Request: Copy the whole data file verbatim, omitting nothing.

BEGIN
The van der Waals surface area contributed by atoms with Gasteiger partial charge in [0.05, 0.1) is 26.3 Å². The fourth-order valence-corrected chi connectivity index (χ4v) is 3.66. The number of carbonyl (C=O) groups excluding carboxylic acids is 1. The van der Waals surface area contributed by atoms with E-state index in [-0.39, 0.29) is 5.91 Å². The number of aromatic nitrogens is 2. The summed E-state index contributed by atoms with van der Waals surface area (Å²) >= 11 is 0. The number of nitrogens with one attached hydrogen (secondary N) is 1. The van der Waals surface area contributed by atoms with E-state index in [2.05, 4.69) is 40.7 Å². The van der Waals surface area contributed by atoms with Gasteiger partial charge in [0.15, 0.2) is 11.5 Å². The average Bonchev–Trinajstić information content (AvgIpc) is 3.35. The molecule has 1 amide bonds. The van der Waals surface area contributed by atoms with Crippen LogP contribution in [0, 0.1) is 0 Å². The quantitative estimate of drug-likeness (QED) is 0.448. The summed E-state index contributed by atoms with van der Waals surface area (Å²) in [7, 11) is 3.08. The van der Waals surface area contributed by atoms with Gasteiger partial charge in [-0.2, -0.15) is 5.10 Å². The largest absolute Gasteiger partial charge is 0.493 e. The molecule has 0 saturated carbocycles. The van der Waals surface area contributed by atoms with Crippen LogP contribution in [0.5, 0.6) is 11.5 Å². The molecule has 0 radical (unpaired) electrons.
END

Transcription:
The van der Waals surface area contributed by atoms with Gasteiger partial charge in [0.05, 0.1) is 26.3 Å². The fourth-order valence-corrected chi connectivity index (χ4v) is 3.66. The number of carbonyl (C=O) groups excluding carboxylic acids is 1. The van der Waals surface area contributed by atoms with E-state index in [-0.39, 0.29) is 5.91 Å². The number of aromatic nitrogens is 2. The summed E-state index contributed by atoms with van der Waals surface area (Å²) >= 11 is 0. The number of nitrogens with one attached hydrogen (secondary N) is 1. The van der Waals surface area contributed by atoms with E-state index in [2.05, 4.69) is 40.7 Å². The van der Waals surface area contributed by atoms with Gasteiger partial charge in [0.15, 0.2) is 11.5 Å². The average Bonchev–Trinajstić information content (AvgIpc) is 3.35. The molecule has 1 amide bonds. The van der Waals surface area contributed by atoms with Crippen LogP contribution in [0, 0.1) is 0 Å². The quantitative estimate of drug-likeness (QED) is 0.448. The summed E-state index contributed by atoms with van der Waals surface area (Å²) in [7, 11) is 3.08. The van der Waals surface area contributed by atoms with Gasteiger partial charge in [-0.2, -0.15) is 5.10 Å². The largest absolute Gasteiger partial charge is 0.493 e. The molecule has 0 saturated carbocycles. The van der Waals surface area contributed by atoms with Crippen LogP contribution in [0.5, 0.6) is 11.5 Å². The molecule has 0 radical (unpaired) electrons.